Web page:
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A Wrecked The southern area of Economy After the Municipal War, American life transformed drastically socially, politically, and economically. The South's economy took a long turn pertaining to the most severe when their particular virtually one-crop economy failed. Cotton was no longer king. At the Civil War's close, the destroyed Southern economic system helped affect the growth in the North's overall economy, and made methods for laws and Amendments to help past slaves during Reconstruction. After the City War, the South's overall economy was hopelessly crippled. Southern banks and businesses had closed, factories were clear and useless, the railroad transportation program was busted, former silk cotton fields will no longer bore natural cotton, and the slave-labor system was no more (Kennedy, Cohan, Baily 514). In the meantime, the North was making adoptations to reduced dependence of Southern cotton. Fresh factories that produced wartime goods and laborsaving equipment helped increase it's overall economy (478). The South's destroyed economy made way for elevated manufacturing and industrialization in the North. The pre-Civil War cotton capitalism had were now being replaced by industrial capitalism (479). The 13th Modification declared " Neither slavery nor unconscious servitude... shall exist in the United States, or any place be subject to their jurisdiction" (U. S i9000 Const. 13th Amendment). Since slavery was outlawed, one of the primary economic concerns for Southerners during Reconstruction was locating a new labor source. Following rejecting Leader Johnson's Renovation plan, Congress passed several laws and Constitutional Amendents like the thirthenth and 14th ammendments to protect former slaves' rights. As the Civil War came to a close, Southern life revealed extreme changes. Economically, the South experienced definetly recently been defeated. The South's destroyed economy helped grow the North's and made way for laws to protect former slaves. This kind of defeat influenced the industrialization and...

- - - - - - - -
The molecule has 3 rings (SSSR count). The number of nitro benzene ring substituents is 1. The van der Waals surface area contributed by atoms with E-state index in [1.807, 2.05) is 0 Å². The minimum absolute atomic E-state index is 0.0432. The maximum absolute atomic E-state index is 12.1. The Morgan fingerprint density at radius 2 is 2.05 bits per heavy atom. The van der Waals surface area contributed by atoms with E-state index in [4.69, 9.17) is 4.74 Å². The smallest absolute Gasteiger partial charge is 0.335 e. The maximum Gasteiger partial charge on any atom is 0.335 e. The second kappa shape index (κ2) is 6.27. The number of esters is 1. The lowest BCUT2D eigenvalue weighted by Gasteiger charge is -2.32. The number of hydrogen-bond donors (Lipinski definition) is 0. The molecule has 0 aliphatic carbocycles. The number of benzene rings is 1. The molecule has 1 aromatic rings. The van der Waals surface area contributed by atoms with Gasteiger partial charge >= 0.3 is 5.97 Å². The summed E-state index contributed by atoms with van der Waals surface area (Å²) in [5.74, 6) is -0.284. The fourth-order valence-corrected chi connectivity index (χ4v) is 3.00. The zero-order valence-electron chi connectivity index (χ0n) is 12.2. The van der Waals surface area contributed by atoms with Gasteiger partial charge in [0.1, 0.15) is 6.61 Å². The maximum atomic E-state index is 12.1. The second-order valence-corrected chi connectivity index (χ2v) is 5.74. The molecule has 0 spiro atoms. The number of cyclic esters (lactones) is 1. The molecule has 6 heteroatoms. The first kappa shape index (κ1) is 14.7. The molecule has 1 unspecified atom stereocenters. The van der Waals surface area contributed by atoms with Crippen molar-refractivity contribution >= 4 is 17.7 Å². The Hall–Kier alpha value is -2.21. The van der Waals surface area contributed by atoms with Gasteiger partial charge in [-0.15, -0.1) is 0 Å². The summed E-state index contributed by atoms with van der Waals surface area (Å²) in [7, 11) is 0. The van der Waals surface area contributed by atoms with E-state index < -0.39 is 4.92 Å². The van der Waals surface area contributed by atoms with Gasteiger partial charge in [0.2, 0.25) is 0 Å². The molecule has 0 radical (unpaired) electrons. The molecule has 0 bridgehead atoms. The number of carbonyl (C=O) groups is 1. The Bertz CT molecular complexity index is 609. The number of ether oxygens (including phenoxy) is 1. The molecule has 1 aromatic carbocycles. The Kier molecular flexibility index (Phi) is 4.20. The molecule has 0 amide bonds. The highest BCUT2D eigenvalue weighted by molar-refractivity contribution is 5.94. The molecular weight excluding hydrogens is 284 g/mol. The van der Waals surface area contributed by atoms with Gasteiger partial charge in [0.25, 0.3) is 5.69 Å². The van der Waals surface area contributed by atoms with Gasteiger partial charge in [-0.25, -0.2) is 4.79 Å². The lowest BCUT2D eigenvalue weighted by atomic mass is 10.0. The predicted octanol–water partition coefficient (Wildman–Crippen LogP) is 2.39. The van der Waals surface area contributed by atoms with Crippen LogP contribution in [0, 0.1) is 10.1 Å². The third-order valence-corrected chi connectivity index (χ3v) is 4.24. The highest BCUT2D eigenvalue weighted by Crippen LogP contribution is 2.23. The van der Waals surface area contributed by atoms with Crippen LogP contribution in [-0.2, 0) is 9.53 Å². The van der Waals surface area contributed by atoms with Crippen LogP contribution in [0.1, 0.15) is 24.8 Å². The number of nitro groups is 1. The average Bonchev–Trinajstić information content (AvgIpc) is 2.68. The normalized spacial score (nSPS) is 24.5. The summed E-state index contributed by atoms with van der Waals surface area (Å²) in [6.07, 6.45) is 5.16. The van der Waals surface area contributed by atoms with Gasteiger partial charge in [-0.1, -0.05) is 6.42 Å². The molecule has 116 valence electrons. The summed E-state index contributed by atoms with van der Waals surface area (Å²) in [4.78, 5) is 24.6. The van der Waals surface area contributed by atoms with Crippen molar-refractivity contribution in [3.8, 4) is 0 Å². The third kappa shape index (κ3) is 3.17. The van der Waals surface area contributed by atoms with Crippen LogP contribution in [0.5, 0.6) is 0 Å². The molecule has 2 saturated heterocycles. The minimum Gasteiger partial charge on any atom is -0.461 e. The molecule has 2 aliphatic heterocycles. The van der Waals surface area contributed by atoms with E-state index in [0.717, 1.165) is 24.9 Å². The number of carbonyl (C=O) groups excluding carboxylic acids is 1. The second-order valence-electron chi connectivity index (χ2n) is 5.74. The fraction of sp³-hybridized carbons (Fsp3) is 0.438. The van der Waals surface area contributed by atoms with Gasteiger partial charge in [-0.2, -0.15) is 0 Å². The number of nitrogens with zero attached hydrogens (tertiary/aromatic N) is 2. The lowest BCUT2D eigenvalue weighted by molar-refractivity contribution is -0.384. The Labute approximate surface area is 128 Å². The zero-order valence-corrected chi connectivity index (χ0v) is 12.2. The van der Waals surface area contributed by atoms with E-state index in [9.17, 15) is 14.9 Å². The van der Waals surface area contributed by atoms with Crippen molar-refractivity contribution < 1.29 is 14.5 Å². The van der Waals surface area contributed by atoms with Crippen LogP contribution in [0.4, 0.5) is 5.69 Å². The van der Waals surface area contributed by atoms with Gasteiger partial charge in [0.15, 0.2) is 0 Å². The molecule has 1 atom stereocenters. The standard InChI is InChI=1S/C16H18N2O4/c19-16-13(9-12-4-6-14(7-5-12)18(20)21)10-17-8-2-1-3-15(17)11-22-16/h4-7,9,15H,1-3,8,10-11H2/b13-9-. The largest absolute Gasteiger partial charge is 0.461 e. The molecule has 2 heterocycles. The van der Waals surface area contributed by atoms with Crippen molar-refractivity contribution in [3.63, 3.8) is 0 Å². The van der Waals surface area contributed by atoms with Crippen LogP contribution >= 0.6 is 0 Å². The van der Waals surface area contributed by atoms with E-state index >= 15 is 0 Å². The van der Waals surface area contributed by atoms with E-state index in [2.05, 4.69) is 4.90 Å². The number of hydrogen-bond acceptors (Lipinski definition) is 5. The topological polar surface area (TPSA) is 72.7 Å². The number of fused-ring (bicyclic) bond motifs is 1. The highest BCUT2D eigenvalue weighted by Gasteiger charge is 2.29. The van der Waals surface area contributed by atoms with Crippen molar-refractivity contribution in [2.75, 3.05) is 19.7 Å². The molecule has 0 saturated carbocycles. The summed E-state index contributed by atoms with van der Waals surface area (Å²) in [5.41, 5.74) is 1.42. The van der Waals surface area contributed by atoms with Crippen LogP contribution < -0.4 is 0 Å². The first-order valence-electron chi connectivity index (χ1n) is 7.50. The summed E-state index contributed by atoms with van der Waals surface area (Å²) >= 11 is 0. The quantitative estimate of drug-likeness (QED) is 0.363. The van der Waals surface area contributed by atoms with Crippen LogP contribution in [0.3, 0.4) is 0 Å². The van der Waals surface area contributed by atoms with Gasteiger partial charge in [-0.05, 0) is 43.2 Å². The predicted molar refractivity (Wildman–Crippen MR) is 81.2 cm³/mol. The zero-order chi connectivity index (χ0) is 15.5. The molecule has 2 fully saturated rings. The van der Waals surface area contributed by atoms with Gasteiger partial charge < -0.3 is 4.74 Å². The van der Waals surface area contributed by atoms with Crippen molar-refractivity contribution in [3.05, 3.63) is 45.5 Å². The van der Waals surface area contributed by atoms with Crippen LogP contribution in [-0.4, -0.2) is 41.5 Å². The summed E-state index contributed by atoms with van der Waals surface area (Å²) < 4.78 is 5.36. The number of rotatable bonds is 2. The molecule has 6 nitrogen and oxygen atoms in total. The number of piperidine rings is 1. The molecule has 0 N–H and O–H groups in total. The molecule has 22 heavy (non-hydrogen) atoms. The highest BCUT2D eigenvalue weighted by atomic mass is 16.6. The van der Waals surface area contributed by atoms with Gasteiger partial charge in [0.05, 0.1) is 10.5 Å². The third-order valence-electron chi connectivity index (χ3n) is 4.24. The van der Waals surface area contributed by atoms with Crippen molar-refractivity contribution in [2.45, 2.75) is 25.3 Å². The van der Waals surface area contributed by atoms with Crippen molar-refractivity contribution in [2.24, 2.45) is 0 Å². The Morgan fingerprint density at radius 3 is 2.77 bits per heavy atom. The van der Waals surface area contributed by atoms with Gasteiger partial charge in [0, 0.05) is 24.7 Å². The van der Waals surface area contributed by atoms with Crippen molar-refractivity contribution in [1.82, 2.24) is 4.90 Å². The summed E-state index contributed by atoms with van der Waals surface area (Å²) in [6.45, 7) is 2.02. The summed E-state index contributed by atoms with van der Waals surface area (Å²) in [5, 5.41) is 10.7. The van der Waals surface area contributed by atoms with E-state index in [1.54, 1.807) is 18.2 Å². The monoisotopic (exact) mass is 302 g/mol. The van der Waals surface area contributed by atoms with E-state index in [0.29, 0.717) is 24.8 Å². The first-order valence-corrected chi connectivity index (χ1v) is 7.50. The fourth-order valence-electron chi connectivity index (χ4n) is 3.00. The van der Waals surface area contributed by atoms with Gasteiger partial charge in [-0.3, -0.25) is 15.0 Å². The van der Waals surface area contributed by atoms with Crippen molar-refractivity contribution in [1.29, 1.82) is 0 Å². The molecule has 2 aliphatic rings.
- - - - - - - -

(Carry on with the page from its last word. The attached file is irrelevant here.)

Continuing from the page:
David Kennedy, Lizabeth Cohen, and Thomas Bailey. The American Pageant. Boston: Wadsworth, 2010. Print.